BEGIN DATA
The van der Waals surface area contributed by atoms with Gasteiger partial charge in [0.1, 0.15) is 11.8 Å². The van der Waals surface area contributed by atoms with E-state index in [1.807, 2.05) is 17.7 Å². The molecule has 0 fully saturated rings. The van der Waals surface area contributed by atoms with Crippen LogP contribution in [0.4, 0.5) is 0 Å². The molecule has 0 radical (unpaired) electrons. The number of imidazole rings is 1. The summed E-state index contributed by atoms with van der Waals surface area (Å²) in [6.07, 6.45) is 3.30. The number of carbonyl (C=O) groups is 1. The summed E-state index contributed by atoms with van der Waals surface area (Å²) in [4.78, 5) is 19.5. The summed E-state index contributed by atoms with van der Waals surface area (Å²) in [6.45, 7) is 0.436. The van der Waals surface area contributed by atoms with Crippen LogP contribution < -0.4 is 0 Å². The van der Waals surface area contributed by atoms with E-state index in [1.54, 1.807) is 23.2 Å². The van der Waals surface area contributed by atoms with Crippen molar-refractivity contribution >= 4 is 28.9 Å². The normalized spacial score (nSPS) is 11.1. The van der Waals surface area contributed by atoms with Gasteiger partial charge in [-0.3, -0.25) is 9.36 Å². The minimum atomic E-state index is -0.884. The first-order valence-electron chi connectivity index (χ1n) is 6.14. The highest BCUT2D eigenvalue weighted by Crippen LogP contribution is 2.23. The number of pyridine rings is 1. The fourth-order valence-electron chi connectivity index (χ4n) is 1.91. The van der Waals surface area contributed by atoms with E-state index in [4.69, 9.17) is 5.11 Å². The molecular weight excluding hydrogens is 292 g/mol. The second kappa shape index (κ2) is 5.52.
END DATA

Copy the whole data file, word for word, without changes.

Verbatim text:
The van der Waals surface area contributed by atoms with Gasteiger partial charge in [0.1, 0.15) is 11.8 Å². The van der Waals surface area contributed by atoms with E-state index in [1.807, 2.05) is 17.7 Å². The molecule has 0 fully saturated rings. The van der Waals surface area contributed by atoms with Crippen LogP contribution in [0.4, 0.5) is 0 Å². The molecule has 0 radical (unpaired) electrons. The number of imidazole rings is 1. The summed E-state index contributed by atoms with van der Waals surface area (Å²) in [6.07, 6.45) is 3.30. The number of carbonyl (C=O) groups is 1. The summed E-state index contributed by atoms with van der Waals surface area (Å²) in [4.78, 5) is 19.5. The summed E-state index contributed by atoms with van der Waals surface area (Å²) in [6.45, 7) is 0.436. The van der Waals surface area contributed by atoms with Crippen LogP contribution < -0.4 is 0 Å². The van der Waals surface area contributed by atoms with E-state index in [1.54, 1.807) is 23.2 Å². The van der Waals surface area contributed by atoms with Crippen molar-refractivity contribution >= 4 is 28.9 Å². The normalized spacial score (nSPS) is 11.1. The van der Waals surface area contributed by atoms with Gasteiger partial charge in [-0.3, -0.25) is 9.36 Å². The minimum atomic E-state index is -0.884. The first-order valence-electron chi connectivity index (χ1n) is 6.14. The highest BCUT2D eigenvalue weighted by Crippen LogP contribution is 2.23. The number of pyridine rings is 1. The fourth-order valence-electron chi connectivity index (χ4n) is 1.91. The van der Waals surface area contributed by atoms with E-state index in [4.69, 9.17) is 5.11 Å². The molecular weight excluding hydrogens is 292 g/mol. The second kappa shape index (κ2) is 5.52.